Grampa's eye's stopped seeking out the ward's corners, and he slipped back into maintenance mode. The noise and lights of the ward closed in around Sean. He scooped up his recorder. "Thanks, Grampa," he said, woodenly. "I'll see you tomorrow."

"Bye, Sean," Grampa said, and came around the table for another hug and kiss.

Sean checked into the first motel he found, the Lamplighter Inn, on a dreary strip populated with disused water-parks and crumbling plazas. He lay down on the bed, fed the Magic Fingers, and played back the recording.

It was junk. The noise of the ward masked nine words in ten, and what words made it through were empty, devoid of any kind of emotional freight. He tried to transcribe it longhand, filling in the blanks from memory, but couldn't keep his mind on it.

He took off his sweaty, wrinkled T-shirt and slacks, dumped out his suitcase on the chipped, cigarette-burned table, and found his bathing suit.

There was one other guest by the pool, an old, old woman in a one-piece with a skirt, wearing a sunhat tilted to shade her from the last of the pounding Florida sun. Sean gave her a perfunctory nod and jumped in.

The water was piss-warm, thickly chlorinated. It felt like swimming in pungent sweat. Sean managed one lap and then crawled out and sat in a swaybacked deck chair.

"I wouldn't go swimming in that if I were you," the old woman said, in a husky, nicotine-stained voice. She clattered a grin at him through her dentures. She was the color and texture of rawhide, not so much tanned as baked.

"Now you tell me," Sean said, squinting at her under his hand.

"Old Ross doesn't like dealing with the pool, so he just keeps on shoveling in the chlorine. Don't be surprised if you're blonde in the morning. My name's Adele. You here for long?"

"A couple weeks, at least," Sean said.

Adele smiled and nodded. "That's good. That's fine. A good stretch of time to see the Parks. Don't miss Universal, either -- I think it's better than Disney. Most people don't bother with it, but for my money, it's better."

"I don't think I'll get a chance to visit either," Sean said. "I've got a lot of work to do down here." He waited for her to ask him what kind of work, and mentally rehearsed the high-concept speech that he'd given a thousand times while working on the thesis proposal.

"What a shame," she said. "Where did you come down from?"

"Toronto," he said.

"Lord, not another snowbird!" she said, good-naturedly. "Seems like half of Canada's down here! They come here to get away from the winter, then they complain about the heat! What do they expect, that's what I want to know! Was your flight good?"

"It was fine," Sean said, bemusedly. "A little dull, but fine."

"So, you're here for a few weeks," Adele said.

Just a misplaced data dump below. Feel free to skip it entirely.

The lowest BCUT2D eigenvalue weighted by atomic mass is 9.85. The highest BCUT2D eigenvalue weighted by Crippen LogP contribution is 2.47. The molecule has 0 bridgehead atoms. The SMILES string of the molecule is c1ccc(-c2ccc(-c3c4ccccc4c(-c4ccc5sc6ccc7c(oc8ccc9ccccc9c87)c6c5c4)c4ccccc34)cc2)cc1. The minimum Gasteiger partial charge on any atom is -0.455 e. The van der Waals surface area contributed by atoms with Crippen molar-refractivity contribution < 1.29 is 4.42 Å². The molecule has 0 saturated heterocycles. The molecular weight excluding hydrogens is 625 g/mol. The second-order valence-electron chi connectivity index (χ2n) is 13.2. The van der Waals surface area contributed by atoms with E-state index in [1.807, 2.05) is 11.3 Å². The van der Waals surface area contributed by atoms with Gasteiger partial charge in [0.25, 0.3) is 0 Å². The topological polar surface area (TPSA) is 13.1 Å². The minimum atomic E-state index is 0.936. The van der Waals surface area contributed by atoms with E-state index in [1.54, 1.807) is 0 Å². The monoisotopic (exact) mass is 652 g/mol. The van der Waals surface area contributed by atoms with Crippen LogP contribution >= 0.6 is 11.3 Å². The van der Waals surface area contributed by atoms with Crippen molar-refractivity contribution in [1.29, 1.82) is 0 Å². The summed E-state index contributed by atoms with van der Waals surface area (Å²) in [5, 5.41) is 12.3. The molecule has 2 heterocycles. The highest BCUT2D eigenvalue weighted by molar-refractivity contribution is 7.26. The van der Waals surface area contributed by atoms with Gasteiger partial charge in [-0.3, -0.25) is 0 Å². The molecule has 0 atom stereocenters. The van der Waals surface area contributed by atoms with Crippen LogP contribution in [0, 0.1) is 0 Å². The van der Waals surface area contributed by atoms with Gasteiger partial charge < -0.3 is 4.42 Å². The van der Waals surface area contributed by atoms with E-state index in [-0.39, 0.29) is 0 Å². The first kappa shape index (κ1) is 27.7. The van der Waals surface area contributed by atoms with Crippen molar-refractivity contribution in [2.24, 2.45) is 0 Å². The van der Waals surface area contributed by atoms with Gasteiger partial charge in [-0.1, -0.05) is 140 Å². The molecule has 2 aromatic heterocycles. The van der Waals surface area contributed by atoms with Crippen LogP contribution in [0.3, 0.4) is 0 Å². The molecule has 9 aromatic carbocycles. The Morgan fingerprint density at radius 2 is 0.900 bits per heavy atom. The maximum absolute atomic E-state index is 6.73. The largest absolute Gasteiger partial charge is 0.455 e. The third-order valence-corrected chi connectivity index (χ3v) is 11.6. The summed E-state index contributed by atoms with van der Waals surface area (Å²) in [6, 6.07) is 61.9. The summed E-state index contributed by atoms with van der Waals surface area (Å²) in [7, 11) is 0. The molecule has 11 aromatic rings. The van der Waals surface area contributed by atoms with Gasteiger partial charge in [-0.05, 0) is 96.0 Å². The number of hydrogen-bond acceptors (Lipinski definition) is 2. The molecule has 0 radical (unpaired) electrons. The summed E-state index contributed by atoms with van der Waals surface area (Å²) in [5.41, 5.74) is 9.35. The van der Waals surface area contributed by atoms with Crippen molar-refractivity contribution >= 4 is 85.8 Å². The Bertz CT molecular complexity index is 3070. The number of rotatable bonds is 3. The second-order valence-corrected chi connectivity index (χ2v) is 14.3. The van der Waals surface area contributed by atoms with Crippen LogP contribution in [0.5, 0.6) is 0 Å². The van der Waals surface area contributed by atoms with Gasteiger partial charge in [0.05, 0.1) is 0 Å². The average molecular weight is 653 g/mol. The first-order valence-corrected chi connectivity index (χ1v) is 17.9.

"Yes. Working," Sean said.

"Nice work if you can get it!" Adele said, and clattered her dentures again. "I moved here, oh, five years ago. To be near my boy. In the hospital. I used to work, but I'm retired. Used to work at a dairy -- answering the phones! You tell people you used to work in a dairy, they think you were milking the cows! Old Ross, he gives me an annual rate for my room. It's better than living in one of those gated places! Lord! How much shuffleboard can a body stand?"

"Your son is sick?" Sean said.

"Not sick, no," Adele said. "You wouldn't believe the roaches you get down here! Old Ross fumigates regular, but Florida roaches don't seem to care. I've lived in New York, and I've seen some pretty big roaches in my day, but not like these. Like cats! My boy, Ethan, he'd clean and clean our apartment in New York, quiet as you please, a good boy. Then he'd see a roach and whim-wham, he'd be talking, joking, skipping and running. Old Ross says there's nothing he can do -- he says, 'Adele, this is Florida, and the roaches were here long before us, and they'll be here long after, and nothing we do is going to keep them away.' That's all fine and good, but let me tell you, I've never seen a roach in the Home when I was visiting Ethan. They know how to keep them out. Maybe it's all the shouting. Lord, but they do shout!"

A small lightbulb blinked in Sean's mind. "Is Ethan very high-functioning?" he asked, carefully.

Adele glanced sidelong at him and said, "The doctor says no. But I think he is. He's always walking around when I'm there, doing push-ups and sit-ups. He's not a young man, Ethan -- sixty this year! When his father was that age, he didn't do any push-ups, no sir! But the doctor, he says that Ethan's at zero function. Doctors! What do they know?"

"How old was Ethan when he had the surgery?" Sean asked.